Low-Z polymer sample supports for fixed-target serial femtosecond X-ray crystallography

Geoffrey K. Feld, Michael Heymann, W. Henry Benner, Tommaso Pardini, Ching Ju Tsai, Sébastien Boutet, Matthew A Coleman, Mark S. Hunter, Xiaodan Li, Marc Messerschmidt, Achini Opathalage, Bill Pedrini, Garth J. Williams, Bryan A. Krantz, Seth Fraden, Stefan Hau-Riege, James E. Evans, Brent W. Segelke, Matthias Frank

Research output: Contribution to journalArticlepeer-review

29 Scopus citations


X-ray free-electron lasers (XFELs) offer a new avenue to the structural probing of complex materials, including biomolecules. Delivery of precious sample to the XFEL beam is a key consideration, as the sample of interest must be serially replaced after each destructive pulse. The fixed-target approach to sample delivery involves depositing samples on a thin-film support and subsequent serial introduction via a translating stage. Some classes of biological materials, including two-dimensional protein crystals, must be introduced on fixed-target supports, as they require a flat surface to prevent sample wrinkling. A series of wafer and transmission electron microscopy (TEM)-style grid supports constructed of low-Z plastic have been custom-designed and produced. Aluminium TEM grid holders were engineered, capable of delivering up to 20 different conventional or plastic TEM grids using fixed-target stages available at the Linac Coherent Light Source (LCLS). As proof-of-principle, X-ray diffraction has been demonstrated from two-dimensional crystals of bacteriorhodopsin and three-dimensional crystals of anthrax toxin protective antigen mounted on these supports at the LCLS. The benefits and limitations of these low-Z fixed-target supports are discussed; it is the authors' belief that they represent a viable and efficient alternative to previously reported fixed-target supports for conducting diffraction studies with XFELs.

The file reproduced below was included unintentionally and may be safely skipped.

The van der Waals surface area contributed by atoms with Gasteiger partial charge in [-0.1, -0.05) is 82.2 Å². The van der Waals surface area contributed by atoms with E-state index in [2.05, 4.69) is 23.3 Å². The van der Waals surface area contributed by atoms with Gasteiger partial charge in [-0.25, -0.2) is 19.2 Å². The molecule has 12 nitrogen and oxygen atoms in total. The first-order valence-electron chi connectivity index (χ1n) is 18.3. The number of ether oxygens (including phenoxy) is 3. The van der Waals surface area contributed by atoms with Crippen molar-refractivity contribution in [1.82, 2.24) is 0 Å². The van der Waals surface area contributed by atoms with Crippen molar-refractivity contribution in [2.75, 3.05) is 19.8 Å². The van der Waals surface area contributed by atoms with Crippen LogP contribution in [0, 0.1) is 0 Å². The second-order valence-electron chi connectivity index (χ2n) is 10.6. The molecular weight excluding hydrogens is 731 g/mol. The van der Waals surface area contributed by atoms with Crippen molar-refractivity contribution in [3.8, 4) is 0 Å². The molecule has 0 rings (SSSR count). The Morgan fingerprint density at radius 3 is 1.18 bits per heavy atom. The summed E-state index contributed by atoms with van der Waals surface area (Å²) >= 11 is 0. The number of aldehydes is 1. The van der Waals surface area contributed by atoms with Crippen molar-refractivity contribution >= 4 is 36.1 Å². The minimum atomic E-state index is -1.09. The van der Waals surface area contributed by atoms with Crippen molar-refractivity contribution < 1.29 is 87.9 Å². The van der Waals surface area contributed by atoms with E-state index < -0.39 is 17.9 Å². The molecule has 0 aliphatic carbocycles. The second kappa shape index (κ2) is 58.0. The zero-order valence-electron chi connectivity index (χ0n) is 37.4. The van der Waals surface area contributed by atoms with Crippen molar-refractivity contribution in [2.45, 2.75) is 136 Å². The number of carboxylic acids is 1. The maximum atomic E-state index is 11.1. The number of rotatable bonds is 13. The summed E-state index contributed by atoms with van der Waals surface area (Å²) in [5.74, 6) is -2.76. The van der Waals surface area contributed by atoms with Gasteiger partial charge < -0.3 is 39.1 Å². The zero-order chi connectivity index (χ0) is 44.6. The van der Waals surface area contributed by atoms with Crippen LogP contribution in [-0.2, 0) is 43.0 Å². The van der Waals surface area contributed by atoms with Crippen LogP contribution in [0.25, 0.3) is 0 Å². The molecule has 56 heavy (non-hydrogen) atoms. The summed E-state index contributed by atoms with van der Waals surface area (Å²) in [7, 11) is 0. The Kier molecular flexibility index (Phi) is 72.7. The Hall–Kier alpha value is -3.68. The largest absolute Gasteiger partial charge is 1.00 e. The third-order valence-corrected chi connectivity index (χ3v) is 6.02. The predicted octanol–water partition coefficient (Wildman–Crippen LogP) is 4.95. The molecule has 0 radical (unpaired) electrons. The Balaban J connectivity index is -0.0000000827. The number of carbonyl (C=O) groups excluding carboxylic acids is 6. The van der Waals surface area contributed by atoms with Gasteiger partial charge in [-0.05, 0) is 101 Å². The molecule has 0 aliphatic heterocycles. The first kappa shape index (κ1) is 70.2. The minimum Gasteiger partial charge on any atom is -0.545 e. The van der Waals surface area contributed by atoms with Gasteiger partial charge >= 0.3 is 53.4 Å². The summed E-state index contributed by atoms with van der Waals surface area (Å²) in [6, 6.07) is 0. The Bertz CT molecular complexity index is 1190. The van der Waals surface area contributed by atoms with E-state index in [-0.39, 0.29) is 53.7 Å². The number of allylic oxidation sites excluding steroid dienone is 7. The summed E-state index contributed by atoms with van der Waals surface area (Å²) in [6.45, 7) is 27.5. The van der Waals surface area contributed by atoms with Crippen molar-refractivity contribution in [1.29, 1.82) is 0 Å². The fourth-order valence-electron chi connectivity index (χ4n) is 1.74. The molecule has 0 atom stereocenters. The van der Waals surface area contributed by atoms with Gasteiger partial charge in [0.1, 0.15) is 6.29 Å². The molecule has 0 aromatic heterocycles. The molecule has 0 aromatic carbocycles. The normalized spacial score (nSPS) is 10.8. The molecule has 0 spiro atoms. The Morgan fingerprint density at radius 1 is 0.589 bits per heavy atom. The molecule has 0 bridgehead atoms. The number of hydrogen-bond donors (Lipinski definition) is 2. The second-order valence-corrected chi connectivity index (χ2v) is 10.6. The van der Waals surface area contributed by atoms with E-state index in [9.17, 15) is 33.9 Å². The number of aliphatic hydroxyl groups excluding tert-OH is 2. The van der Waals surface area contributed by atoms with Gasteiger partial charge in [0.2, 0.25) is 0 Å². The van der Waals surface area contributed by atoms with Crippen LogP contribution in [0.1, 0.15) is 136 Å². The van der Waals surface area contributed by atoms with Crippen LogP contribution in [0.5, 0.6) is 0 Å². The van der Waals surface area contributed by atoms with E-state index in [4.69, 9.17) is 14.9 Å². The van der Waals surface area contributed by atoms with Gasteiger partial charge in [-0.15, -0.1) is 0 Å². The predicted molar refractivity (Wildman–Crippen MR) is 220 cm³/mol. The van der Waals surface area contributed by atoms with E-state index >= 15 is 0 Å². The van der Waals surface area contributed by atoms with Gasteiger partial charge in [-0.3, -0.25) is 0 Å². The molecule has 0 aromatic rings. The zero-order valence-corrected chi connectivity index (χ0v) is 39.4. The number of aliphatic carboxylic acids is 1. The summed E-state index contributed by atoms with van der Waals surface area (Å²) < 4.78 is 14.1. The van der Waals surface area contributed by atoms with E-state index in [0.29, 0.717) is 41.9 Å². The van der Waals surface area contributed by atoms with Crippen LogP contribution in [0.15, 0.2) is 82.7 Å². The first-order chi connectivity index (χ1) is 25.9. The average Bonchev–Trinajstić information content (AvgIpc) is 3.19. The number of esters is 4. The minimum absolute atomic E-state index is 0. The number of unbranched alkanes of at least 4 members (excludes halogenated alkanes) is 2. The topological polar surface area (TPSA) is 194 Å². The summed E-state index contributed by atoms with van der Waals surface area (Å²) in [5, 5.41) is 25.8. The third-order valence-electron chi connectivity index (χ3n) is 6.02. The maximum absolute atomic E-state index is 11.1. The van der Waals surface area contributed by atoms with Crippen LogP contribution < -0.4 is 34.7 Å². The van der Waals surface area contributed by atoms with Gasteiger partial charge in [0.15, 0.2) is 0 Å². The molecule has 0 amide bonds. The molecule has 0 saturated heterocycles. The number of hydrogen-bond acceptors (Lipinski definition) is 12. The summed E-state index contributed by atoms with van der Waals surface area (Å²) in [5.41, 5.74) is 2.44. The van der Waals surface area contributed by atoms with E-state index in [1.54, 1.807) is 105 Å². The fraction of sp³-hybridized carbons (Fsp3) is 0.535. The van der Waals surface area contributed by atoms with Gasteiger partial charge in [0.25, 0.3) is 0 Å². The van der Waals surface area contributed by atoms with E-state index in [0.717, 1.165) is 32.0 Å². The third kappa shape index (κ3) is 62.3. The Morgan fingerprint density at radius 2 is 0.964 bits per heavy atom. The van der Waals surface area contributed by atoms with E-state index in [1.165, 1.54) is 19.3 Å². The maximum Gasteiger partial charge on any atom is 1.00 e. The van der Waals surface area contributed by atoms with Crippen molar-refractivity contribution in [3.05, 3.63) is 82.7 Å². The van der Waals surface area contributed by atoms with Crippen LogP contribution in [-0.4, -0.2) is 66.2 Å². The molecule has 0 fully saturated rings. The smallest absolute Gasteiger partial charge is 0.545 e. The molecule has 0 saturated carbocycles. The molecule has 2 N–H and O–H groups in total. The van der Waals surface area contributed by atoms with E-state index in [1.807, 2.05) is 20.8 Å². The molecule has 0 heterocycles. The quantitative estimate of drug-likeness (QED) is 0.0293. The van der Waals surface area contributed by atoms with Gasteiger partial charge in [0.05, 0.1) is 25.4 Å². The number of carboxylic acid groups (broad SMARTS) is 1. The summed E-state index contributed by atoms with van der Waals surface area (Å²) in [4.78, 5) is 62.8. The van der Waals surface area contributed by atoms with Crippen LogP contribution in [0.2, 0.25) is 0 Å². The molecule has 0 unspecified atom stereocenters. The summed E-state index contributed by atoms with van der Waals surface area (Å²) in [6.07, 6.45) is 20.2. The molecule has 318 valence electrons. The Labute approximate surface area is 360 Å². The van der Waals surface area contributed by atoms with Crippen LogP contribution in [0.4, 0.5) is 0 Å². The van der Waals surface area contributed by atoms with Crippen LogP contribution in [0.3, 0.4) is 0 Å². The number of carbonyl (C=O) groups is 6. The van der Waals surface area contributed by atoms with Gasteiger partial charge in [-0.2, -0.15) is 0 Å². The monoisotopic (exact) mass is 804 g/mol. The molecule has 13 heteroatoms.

Original languageEnglish (US)
Pages (from-to)1072-1079
Number of pages8
JournalJournal of Applied Crystallography
StatePublished - Aug 1 2015
Externally publishedYes


  • biological crystallography
  • microcrystallography
  • serial femtosecond crystallography
  • two-dimensional crystallography
  • X-ray free-electron lasers

ASJC Scopus subject areas

  • Biochemistry, Genetics and Molecular Biology(all)


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